The Falmouth Stakes has developed a tendency to be a tight and tactical affair in recent years, and should all of the current declarations take their chance, it will be contested by a field of seven for the fifth year running.
Four of the last five winners of this race took up a prominent position in the early stages, with two making all, including last year’s scorer Roly Poly.
Weak pace forecast
Whilst all seven in the field hold either a 2 or a 3 on our Early Position Figures, which means they generally sit in a prominent position, none of them tend to make the running, which means we’re likely to have a weak pace in the early stages.
As such, it is most likely that Nyaleti will make the running, who according to our pace maps has a 50% chance of doing so. Mark Johnston’s three-year-old is thriving on her racing at present, and produced a smart performance to win the German 1000 Guineas on her most recent start. She’s genuine, and will give her running, though she would need more if she is to feature.
Alpha Centauri sets a daunting standard
The absences of Rhododendron, Billesdon Brook, Hydrangea and Happily mean that Alpha Centauri sits a considerable way clear on Timeform’s weight-adjusted ratings for this following her stunning win in the Coronation Stakes at Royal Ascot, the form of which any miler in Europe would have struggled to top.
She produced a blistering timefigure that day, and whilst she may not have a strong pace to track this time around, her considerable turn of foot means that she will be very difficult to stop regardless of how the race pans out in the early stages.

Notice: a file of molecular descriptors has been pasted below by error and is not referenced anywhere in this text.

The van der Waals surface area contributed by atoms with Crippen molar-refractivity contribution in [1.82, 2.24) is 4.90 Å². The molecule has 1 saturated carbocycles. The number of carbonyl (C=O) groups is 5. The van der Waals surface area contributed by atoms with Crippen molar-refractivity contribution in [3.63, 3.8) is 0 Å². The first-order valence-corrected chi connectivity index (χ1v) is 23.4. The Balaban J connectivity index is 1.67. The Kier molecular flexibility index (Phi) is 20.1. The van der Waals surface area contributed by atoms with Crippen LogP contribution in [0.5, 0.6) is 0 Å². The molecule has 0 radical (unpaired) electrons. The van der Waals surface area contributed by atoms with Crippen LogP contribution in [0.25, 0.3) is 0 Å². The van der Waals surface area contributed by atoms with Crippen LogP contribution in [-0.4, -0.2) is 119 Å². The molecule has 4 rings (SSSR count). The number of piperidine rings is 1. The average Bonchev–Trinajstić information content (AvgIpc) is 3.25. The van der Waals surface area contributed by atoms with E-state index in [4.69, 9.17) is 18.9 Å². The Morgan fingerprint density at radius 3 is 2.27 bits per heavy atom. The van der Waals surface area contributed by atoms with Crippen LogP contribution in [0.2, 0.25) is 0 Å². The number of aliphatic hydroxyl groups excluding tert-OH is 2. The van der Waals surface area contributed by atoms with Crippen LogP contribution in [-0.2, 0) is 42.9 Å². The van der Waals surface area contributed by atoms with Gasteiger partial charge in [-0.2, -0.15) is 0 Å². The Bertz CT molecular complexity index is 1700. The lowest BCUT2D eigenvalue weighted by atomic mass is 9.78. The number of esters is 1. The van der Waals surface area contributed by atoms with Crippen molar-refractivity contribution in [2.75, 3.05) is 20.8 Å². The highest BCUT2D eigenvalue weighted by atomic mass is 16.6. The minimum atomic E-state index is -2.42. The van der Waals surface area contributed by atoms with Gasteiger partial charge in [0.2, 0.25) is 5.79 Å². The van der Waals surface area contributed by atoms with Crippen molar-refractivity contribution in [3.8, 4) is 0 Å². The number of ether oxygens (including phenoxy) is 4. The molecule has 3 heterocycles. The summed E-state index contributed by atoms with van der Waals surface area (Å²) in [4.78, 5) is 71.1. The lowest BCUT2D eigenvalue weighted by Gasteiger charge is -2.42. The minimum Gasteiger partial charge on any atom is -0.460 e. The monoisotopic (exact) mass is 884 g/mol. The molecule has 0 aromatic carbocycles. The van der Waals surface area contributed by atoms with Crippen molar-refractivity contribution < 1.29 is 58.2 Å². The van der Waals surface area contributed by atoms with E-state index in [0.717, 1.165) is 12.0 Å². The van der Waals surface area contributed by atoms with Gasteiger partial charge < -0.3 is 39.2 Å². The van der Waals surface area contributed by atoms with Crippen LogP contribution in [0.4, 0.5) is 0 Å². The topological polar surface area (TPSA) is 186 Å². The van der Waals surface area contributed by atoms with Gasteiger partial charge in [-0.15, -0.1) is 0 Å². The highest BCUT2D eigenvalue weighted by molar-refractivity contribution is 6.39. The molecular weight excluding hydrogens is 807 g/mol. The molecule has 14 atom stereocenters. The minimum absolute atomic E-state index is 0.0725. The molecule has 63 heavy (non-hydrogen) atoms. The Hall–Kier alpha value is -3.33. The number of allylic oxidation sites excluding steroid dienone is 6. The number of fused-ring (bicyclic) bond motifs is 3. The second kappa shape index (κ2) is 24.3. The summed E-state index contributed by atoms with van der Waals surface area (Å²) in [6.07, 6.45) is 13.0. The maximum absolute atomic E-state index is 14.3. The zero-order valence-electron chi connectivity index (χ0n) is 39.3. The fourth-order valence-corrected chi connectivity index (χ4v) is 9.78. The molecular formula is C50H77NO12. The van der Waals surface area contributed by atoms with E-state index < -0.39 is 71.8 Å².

Alpha Centauri destroys her rivals in the Coronation Stakes - a first #RoyalAscot success for @Jessica_Racing— ITV Racing (@itvracing) June 22, 2018
Colm O'Donoghue is beaming on the 11/4 favourite!
Watch LIVE on @ITV pic.twitter.com/uXw5QfUFWw
The three-year-old challenge
The form of the Coronation Stakes is key here, and two of those who finished behind Alpha Centauri reoppose, including Clemmie, who is likely to pose the biggest threat for an Aidan O’Brien team that has won each of the last two renewals. She was the best of these as a two-year-old, looking a strong Guineas prospect when winning the Cheveley Park Stakes last September. As such, her two runs so far this term have been slightly disappointing, including when failing to quicken two furlongs out in the Coronation Stakes. She has questions to answer at present, though it is hard to ignore the fact that she represents a yard that is more than capable of reviving her, and it wouldn’t be too much of a surprise should she take a step back in the right direction.
Second in the Coronation Stakes was Threading, who confirmed the improvement she had shown when winning a listed contest at York on her previous start in May. She came from off the pace as Ascot, and as such she could rely on stablemate Nyaleti to ensure that there is a fair gallop to aim at. She could well have more to offer yet, though she would need to take a large stride forward if she is to overturn the Ascot form with Alpha Centauri.
The final three-year-old due to take her chance is Altyn Orda, who is a specialist on the Rowley Mile, finishing fifth in the Guineas, but below par at Chantilly last time. She, too, would need a lot more if she is to feature.
The older fillies have a lot to find
This tends to be the first meaningful clash between the classic fillies and the older generation, but the absences of Rhododendron and Hydrangea mean that the two who do take their chance, Arabian Hope and Opal Tiara, both have a considerable amount to prove conceding weight to their younger rivals.
It’s very difficult to get away from Alpha Centauri, who would have given any miler in Europe a hard time with the form she showed when winning the Coronation Stakes. She’s a prohibitive price, and as such the best option may be Clemmie each-way, who is the clear second best option in the field, and is likely to be shorter than the 7/1 currently on offer.
Back Clemmie each-way at 7/1 in Friday’s Falmouth Stakes at Newmarket